The abrupt dissolution of the State Legislative Assembly on Jan. 10, 1994 is a classic example of the high-handed manner in which Pairin made major PBS and government decisions. They were officially informed at about the same time as the news media.

The dissolution caught all the State Ministers and Assemblymen by surprise as only a month earlier, the PBS Supreme Council discussed the matter and it was felt then that the elections should be held after the Chinese New Year and the Muslim fasting month.

The State leaders were thrown into a state of confusion by the sudden action of Pairin and many of them felt that the dissolution of the State Assembly was decided by Pairin to fit his personal agenda or calendar. It certainly did not take into consideration the needs of the State and the people. For the first time in Sabah, the election had to be held in the midst of the Chinese New Year celebrations and the beginning of the Muslim fasting month. It was actions of Pairin such as this that made the position of Datuk Yong and others in PBS no longer tenable and forced them to finally decide to change vehicle for their political struggle. The frustrations of Datuk Yong and his colleagues who were formerly with PBS were built up over many years. They had stayed on hoping that changes would come.

In his own words: We remained (in PBS) hoping that things will change, Pairin will recover from his fickle minded phase and return to his relief in collective wisdom. We were optimistic and we were wrong. Pairin became worse. And if you go by his declaration that he is not ashamed of his conviction for corruption (by the High Court in Kota Kinabalu on January 17, 1994), you can probably assess how far his sense of moral has sunken.

The coldness between Datuk Yong and Pairin and the lack of confidence Pairin were the result of years of tolerating his one-man government. There is a Chinese saying that a three-foot thick piece of ice cannot have been due to an overnight frost. The chill in our hearts towards Pairin is the result of years of tolerating him extensively on his reasons for quitting PBS.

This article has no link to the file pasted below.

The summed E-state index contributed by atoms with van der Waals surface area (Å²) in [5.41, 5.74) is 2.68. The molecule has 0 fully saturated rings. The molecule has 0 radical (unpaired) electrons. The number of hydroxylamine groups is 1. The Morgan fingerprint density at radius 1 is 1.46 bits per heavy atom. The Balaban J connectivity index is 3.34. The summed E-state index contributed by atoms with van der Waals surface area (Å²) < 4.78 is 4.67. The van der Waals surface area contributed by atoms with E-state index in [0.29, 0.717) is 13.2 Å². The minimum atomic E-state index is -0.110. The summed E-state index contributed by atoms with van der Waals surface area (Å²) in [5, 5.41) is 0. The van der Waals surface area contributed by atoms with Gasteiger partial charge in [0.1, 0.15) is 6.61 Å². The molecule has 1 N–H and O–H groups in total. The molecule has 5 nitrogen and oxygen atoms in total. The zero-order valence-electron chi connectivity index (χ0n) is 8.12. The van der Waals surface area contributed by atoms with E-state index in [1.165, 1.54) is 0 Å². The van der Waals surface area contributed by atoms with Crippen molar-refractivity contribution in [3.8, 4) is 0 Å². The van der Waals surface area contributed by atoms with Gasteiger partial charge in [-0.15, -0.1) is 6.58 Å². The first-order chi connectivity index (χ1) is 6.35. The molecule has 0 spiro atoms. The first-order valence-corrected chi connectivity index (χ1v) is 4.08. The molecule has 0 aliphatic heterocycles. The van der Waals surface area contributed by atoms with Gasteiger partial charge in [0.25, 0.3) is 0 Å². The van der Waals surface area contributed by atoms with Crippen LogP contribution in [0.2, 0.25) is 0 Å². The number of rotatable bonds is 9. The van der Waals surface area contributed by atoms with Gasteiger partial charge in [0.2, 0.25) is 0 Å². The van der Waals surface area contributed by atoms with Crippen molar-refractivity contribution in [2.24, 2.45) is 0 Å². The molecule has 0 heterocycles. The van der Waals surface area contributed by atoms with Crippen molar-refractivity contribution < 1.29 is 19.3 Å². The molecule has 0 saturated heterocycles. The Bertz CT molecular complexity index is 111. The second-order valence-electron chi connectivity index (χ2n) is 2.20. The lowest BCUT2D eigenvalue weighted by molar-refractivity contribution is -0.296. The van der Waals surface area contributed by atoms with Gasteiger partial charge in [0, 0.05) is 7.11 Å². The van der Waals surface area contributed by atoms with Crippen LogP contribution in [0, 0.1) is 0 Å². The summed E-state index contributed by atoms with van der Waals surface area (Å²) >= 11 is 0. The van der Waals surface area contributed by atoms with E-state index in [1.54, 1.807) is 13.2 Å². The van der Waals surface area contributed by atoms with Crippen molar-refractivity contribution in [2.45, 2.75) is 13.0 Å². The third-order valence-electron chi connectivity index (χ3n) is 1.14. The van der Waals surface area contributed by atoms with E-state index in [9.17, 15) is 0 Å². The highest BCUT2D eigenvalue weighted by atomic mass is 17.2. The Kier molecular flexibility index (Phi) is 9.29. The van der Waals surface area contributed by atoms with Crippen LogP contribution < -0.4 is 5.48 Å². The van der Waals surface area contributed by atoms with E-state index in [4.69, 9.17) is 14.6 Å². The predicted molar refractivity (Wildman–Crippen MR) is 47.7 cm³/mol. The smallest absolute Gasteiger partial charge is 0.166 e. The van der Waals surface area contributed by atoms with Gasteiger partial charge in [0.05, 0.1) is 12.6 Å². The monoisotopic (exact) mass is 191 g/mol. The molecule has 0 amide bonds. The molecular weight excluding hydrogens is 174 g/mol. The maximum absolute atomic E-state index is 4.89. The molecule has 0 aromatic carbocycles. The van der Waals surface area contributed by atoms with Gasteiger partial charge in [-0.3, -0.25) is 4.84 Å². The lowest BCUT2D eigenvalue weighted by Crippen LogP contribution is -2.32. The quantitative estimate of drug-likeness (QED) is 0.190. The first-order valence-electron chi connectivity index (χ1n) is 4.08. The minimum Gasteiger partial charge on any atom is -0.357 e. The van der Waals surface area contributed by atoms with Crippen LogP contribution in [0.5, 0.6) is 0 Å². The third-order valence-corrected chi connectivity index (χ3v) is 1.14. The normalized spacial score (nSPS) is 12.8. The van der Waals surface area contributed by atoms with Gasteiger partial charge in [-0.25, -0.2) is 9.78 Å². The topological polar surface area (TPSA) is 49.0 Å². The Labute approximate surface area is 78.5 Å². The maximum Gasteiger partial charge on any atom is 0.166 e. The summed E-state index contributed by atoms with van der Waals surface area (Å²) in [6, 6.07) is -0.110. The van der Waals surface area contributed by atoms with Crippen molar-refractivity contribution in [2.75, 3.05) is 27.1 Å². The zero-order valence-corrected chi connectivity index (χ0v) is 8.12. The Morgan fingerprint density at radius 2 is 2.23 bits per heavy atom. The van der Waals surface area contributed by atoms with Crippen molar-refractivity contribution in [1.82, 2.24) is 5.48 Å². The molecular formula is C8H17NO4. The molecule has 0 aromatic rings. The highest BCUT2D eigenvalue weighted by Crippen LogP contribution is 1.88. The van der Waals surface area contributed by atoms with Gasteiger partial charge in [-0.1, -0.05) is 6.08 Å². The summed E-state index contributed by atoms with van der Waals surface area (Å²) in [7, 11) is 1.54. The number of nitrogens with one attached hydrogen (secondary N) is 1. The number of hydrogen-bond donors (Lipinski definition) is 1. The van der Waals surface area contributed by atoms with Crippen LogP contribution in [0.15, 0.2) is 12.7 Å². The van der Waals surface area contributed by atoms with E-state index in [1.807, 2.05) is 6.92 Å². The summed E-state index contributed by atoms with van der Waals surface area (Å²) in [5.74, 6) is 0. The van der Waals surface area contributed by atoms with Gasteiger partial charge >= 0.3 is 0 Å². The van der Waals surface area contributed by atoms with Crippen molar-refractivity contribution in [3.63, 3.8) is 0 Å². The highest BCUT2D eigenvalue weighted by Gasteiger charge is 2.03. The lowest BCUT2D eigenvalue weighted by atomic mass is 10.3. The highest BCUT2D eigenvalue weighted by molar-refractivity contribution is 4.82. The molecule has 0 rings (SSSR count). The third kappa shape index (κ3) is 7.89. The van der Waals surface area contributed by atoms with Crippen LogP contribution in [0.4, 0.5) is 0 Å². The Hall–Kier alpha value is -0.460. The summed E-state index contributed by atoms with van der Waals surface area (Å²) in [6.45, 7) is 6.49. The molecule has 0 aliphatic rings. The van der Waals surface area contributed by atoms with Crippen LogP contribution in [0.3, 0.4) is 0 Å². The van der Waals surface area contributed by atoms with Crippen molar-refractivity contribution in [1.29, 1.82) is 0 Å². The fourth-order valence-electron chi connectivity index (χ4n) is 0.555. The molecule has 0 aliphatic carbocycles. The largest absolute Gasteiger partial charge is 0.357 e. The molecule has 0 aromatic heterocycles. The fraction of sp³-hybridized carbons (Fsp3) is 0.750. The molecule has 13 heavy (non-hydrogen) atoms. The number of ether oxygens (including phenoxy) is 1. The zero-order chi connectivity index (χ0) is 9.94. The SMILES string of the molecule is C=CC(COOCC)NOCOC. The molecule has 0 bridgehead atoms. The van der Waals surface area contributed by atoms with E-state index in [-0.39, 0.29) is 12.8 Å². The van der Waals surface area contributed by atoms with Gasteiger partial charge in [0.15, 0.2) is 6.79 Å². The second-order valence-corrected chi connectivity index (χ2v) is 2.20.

His departure from the ruling party had resulted in a rather volatile political situation in the State. On this, Datuk Yong said that such a situation was proof that democracy was very much alive in the State. It was considering the fact that the approaching State election was going to be the fourth in nine years.

He said that Sabah had a political and economic problem and the election provided the people in the State a chance to determine the solution to the problem and the direction the people must collectively take to pull the State out of the rut.

The initial announcement of Datuk Yong to resign from PBS was brief. It came in the form of a short statement issued by his Press Secretary, Mr. Richard Yong We Kong, on January 20 evening in Kota Kinabalu. By then, Datuk Yong had already left for Kuala Lumpur to make an official application for the registration of the party. Datuk Yong was also State Assemblyman for the Likas constituency, a seat held for three terms then, since his maiden victory in 1985.

Datuk Yong was certainly not alone in making this historic move. The day after the announcement of his resignation, three other Chinese leaders from PBS made public the fact that they too were quitting the party to follow his footsteps. They were: Datuk Tham Nyip Shen, the State Assembly man for Elopura constituency and Supreme Council member of PBS; Datuk Philip Yong, Youth Exco and youth chairman of Likas Division of the party; and Datuk Geoffrey Yee Lung Fook, a member of Parliament of Tawau and founder member of PBS. Both Tham and Yee were with Datuk Yong in Kuala Lumpur seeking registration of the new party together.

The three announced that they had relinquished all posts in PBS. In a strongly worded statement to the press, Philip Yong said he shared the same feeling (with Datuk Yong) that Pairin had deviated from party policy. He said Pairin had disregarded the wishes of party Congress in 1992 and prevent them from contesting in the forthcoming State election.

He said Datuk Yong was duly elected as the deputy president representing the Chinese in the party but Pairin chose not to consult Datuk Yong in the selection of Chinese candidates for the election. Philip said: What Pairin has done is more than just an insult to Datuk Yong as the deputy president but an affront to the dignity of the Chinese members who elected him and the Chinese community in the State. I am sad to leave the party but I am happy that we are taking the right direction for the Chinese community. Tham said in his press statement that he had lost confidence of the (PBS) party leadership and that he would rather leave the party than to be a yes-man. Other leaders felt the same. The following day, Datuk Tan Kit Sher and Datuk Joseph Chia Swee Chung, both lawyer, also quit PBS. Tan was a vice president of the party and holding then the post of Minister of Tourism and Environmental Development and other government positions. The increasingly authoritarian leadership of Pairin is bound to collapse under its own weight. The leadership of Pairin has gone the way of his predecessors and is doomed to fail, Tan predicted on that day, Jan. 22, 1994.